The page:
Lincolnshire’s First Dragons by Jim Snee
A while ago, I was reading an old history of Lincolnshire as part of my research for Layers of History and the esteemed author asserted that there were no traditions of dragons in Lincolnshire. As a proud Lincolnshire man, I can hardly let that pass!
First and foremost, Heritage Lincolnshire has its own 21st Century tradition of a dragon egg hunt at Bolingbroke Castle every Easter, which has been established for some years now and will be continuing into the future if the Heritage Lincolnshire staff have any say in the matter.
Another recent evocation of dragon lore is the naming of the hamlet at Dragonby in the early 20th Century after a curious serpentine rocky outcrop that occurs close by. Legend has it that this was a living dragon turned to stone before the Romans came to England.
An earlier documentation of dragon folklore or folk art comes from the 18th Century account of the Revesby morris, which describes a “Wyrm” that “snaps” at guests. This is very similar to the Norwich Dragon that snatches gentlemen’s hats and holds them to ransom.
In a painting from the early 17th Century, now in church of St Peter and St Paul at Bratoft, the Spanish Armada is shown in the form of a coiled fire breathing red dragon, an allegory for the evil might of the Spanish Empire.
Medieval dragons are known from around the County’s churches, including misericords (carved supports for choristers and clergymen) in Lincoln Cathedral, Grotesques and Gargoyles at St Bartholomew’s in Appleby and graffiti on the porch of St James church in Aslackby (“although they could be some sort of large wading bird…”). From this we can see that dragons were very much alive and well in the imaginations of our medieval ancestors. It is also worth mentioning that England’s most famous dragon slayer, Saint George, rises to national prominence during this period.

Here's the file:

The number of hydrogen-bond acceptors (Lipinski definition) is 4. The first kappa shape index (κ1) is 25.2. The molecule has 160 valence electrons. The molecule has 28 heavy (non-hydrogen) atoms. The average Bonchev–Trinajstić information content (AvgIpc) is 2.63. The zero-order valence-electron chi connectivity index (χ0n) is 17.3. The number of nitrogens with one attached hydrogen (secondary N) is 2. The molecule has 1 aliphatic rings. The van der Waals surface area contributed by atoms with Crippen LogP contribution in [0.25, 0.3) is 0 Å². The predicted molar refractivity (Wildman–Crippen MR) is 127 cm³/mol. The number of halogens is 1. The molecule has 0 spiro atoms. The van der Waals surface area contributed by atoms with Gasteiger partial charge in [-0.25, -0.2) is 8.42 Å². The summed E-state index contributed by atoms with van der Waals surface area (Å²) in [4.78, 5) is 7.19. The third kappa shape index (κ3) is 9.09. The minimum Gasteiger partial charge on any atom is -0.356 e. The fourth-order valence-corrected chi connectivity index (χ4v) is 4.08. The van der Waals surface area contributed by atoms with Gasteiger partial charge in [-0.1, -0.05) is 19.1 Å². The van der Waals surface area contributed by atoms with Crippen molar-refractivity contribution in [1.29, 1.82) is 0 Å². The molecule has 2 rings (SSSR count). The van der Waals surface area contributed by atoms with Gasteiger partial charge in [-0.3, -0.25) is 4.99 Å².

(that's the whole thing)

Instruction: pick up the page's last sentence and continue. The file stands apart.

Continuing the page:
During the dark ages, we have two cultures that are particularly associated with dragons. Saxon and Viking art is full of sinuous intertwined beasts that are often called dragons or wyrms. It is from this era that two more famous dragon slayers come. Beowulf and Siegfried are found in epic Germanic poetry and their exploits contain the slaying of dragons. The story of Siegfried also tells us about the way in which people looked to take on the attributes of the dragon. I have fond memories of a story telling afternoon in a museum where I tied the story of Siegfried bathing in the dragons’ blood to the dragon-headed crest on the Sutton Hoo helmet.
Interestingly we have, from the Anglo-Saxon chronicles, our earliest historical reference to sightings of dragons. It is recorded on a number of occasions that dragons are sighted in the skies above northern England, and this is used as a portent of great woes to come. It is tempting to dismiss such passages as simply monastic moralising, but over the years a number of other rational explanations have been suggested such as comets and meteorites. In recent years, reconstructions of past climates have raised another interesting explanation. Under certain climatic conditions, the phenomenon known as the Aurora Borealis can extend considerably further south than normal. It is possible that what was reported in the Anglo-Saxon chronicles were the writhing forms of the northern lights, which some historians believe to be the origin of all European dragon myths. If this is so, then the first dragons in Lincolnshire were the many coloured dragons of the Aurora, not just in historical times, but going back as far as there have been people in Lincolnshire who, on the right night with the right conditions, looked up and saw something truly magical.
Despite several attempts, I have not yet seen these particular dragons, but one day in the cold north lands I will. It’s a dream I have.